What is Domino?

What is Domino?


Domino is a flat, thumb-sized rectangular block that bears one to six pips (or dots): 28 such pieces make up a set. They are normally arranged in lines and angular patterns, though they may be spread across the floor to form an abstract or figurative design. A domino is a small part of a larger whole; it has little influence on its surroundings but can have dramatic impact when used in a chain reaction to cause other pieces to topple over.

Dominos have been around for centuries and are still in play today in many forms. They are used for playing games like slapjack and monopoly, as well as to build structures of all shapes and sizes.

A domino is a small rectangular tile with one to six pips or dots, usually in a circle, and sometimes a square. It can be made from bone, silver lip ocean pearl oyster shell (mother of pearl), ivory, or a dark hardwood such as ebony, with contrasting black or white pips inlaid or painted on it. More recently, domino sets have been made from plastic or polymer materials. However, natural materials are generally preferred for their beauty and the feel of solidity in the hand.

The number of pips on a domino is used for scoring purposes, as well as to distinguish it from other pieces in the set. A domino with a single pips on one end belongs to the suit of one; a double is in either the one or three-suit set; and a triple has all three suits.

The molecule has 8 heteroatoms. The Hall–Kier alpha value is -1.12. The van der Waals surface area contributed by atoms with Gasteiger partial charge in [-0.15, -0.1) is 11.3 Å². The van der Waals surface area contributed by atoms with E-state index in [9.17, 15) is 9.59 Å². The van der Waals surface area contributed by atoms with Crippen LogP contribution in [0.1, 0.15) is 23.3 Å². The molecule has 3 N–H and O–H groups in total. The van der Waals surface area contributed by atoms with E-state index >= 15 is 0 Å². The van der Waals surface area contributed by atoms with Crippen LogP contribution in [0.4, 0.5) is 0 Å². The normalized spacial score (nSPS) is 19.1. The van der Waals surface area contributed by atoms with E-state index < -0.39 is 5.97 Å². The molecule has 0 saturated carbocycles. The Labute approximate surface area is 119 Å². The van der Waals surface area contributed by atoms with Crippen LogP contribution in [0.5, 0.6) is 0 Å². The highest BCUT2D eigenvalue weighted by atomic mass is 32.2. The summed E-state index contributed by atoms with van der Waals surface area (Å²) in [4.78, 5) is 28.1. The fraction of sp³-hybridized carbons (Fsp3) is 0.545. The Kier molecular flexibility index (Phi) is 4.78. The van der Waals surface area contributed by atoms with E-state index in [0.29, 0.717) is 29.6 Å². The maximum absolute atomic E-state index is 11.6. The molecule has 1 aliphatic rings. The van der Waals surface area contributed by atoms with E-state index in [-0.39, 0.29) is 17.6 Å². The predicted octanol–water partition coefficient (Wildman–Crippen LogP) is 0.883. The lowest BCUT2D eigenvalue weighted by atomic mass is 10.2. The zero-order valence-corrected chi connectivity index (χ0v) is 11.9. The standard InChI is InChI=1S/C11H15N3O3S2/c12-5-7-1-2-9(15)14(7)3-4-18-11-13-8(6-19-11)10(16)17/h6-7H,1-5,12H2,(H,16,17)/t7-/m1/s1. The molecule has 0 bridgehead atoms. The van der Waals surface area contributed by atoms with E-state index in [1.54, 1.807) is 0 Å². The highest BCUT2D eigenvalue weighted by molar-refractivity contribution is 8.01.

Normally, players take turns placing a domino onto the table, positioning it so that its exposed ends match up with the adjacent ends of other dominos on the table. As more tiles are placed, the resulting chain gradually builds up in length, and can form interesting shapes. If a player cannot place a domino, they “knock” and the turn passes to the next player.

Some domino games are played with one player while others are played in teams. When a game is in progress, a scorekeeper keeps track of the points won by each team, and at the end of the round, the team whose total of all spots on their remaining dominos is the lowest wins.

There are many ways to play domino, and each game has its own rules. For example, in Muggins, a player scores when the open ends of their dominos add up to a multiple of five. To determine this, all the dominos are counted on both sides and the open ends of the first two doubles, i.e., the one’s touch the two’s, and so on. Then the total is divided by 5. For every multiple of five scored, a point is awarded to the winner. This information can then be added to a running score on a scoreboard or cribbage board.